Operator of 21 Massachusetts Skilled Nursing Facilities Agrees to Resolve Allegations of Disability Discrimination | USAO-MA

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BOSTON – The U.S. Attorney’s Office reached an agreement with Next Step Healthcare, LLC (Next Step), the operator of 21 skilled nursing facilities in Massachusetts, to resolve allegations that Next Step violated the Americans with Disabilities Act (ADA) by turning away patients who indicated they were prescribed medications for Opioid Use Disorder (MOUD).

“Nobody would ever choose to have a substance use disorder. The destruction this disease inflicts on its victims is unconscionable. When people finally find the strength and courage to be open to entering recovery, they should be met with support and understanding, not discrimination and barriers to healthcare,” said United States Attorney Rachael Rollins. “As our Commonwealth continues to battle an opioid epidemic, this office will ensure that people who receive MOUD have access to the healthcare they are lawfully entitled to and often need. We appreciate Next Step’s cooperation in modifying its policies and practices to come into compliance with the ADA, and we strongly encourage other skilled nursing facilities to proactively do the same.”

Individuals receiving treatment for Opioid Use Disorder are generally considered disabled under the ADA, which, among other things, prohibits private healthcare providers from discriminating on the basis of disability. The United States alleges that Next Step denied admission to 548 individuals who indicated they were prescribed MOUD while seeking admission to Next Step’s programs.  These individuals sought admission to the facilities for health issues unrelated to their addiction, but also required MOUD to treat their OUD.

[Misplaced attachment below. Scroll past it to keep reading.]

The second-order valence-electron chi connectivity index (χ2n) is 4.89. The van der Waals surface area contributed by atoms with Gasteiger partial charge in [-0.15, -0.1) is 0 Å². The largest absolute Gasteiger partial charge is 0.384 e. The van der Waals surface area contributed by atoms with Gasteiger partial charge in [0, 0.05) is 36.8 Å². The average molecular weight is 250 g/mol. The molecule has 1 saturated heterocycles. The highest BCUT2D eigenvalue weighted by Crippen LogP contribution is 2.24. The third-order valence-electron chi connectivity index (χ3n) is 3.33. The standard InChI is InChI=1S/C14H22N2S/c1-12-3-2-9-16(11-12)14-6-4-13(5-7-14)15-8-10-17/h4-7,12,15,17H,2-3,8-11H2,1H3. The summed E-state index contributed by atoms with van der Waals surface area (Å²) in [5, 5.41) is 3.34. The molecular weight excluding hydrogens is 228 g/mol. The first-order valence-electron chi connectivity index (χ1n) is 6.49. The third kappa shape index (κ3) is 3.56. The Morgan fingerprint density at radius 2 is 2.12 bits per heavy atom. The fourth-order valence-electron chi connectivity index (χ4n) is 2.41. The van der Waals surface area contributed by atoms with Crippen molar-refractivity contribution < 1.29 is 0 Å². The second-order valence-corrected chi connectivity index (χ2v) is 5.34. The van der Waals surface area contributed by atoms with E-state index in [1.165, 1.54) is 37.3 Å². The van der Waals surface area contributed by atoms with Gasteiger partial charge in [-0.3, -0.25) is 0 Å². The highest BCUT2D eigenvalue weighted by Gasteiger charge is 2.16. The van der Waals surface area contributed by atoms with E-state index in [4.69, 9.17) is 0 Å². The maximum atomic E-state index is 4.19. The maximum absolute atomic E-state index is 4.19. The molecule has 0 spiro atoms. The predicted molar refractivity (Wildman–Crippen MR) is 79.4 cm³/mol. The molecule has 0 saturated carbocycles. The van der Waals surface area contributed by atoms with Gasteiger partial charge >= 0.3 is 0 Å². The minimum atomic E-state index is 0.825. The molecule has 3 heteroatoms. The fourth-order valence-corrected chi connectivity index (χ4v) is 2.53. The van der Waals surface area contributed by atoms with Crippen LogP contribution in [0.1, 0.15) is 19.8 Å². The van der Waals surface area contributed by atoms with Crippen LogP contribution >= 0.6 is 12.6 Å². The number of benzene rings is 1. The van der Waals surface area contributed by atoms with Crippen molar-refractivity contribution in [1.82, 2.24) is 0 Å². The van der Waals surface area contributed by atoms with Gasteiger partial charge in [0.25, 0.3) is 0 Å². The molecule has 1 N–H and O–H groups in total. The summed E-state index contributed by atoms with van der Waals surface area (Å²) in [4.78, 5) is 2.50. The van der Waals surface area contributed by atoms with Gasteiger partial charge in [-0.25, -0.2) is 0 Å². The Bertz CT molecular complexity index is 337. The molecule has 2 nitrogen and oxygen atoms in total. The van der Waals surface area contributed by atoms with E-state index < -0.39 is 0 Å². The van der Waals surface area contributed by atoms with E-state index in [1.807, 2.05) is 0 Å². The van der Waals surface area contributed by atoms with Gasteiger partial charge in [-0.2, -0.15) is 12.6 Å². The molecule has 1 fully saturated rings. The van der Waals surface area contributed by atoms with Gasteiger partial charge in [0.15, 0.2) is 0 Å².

Under the terms of the agreement, Next Step will, among other things, adopt a non-discrimination policy regarding the provision of services to individuals with disabilities, including individuals with SUD or individuals on MOUD, provide training on disability discrimination and SUD to admissions personnel, pay a civil penalty of $92,383 to the United States, $10,000 of which will be paid now and $82,393 of which shall be suspended and forgiven if Next Step materially complies with the terms of the agreement.

This matter is part of an ongoing effort by the U.S. Attorney’s Office to eliminate discriminatory barriers to treatment for OUD through ADA enforcement. This is the U.S. Attorney’s Office’s 10th settlement agreement with a skilled nursing facility operator. The Office has now entered into 16 settlement agreements and six letters of resolution to ensure ADA compliance arising from OUD treatment.  The District of Massachusetts is leading the country in this type of important work and will continue to uphold the ADA and support people with substance use disporders.

Assistant U.S. Attorneys Michelle Leung, Gregory Dorchak and Annapurna Balakrishna of Rollins’ Civil Division handled the matter.

The Civil Rights Unit of the U.S. Attorney’s Office was established in 2015 with the mission of enhancing federal civil rights enforcement. For more information on the Office’s civil rights efforts, please visit www.justice.gov/usao-ma/civil-rights



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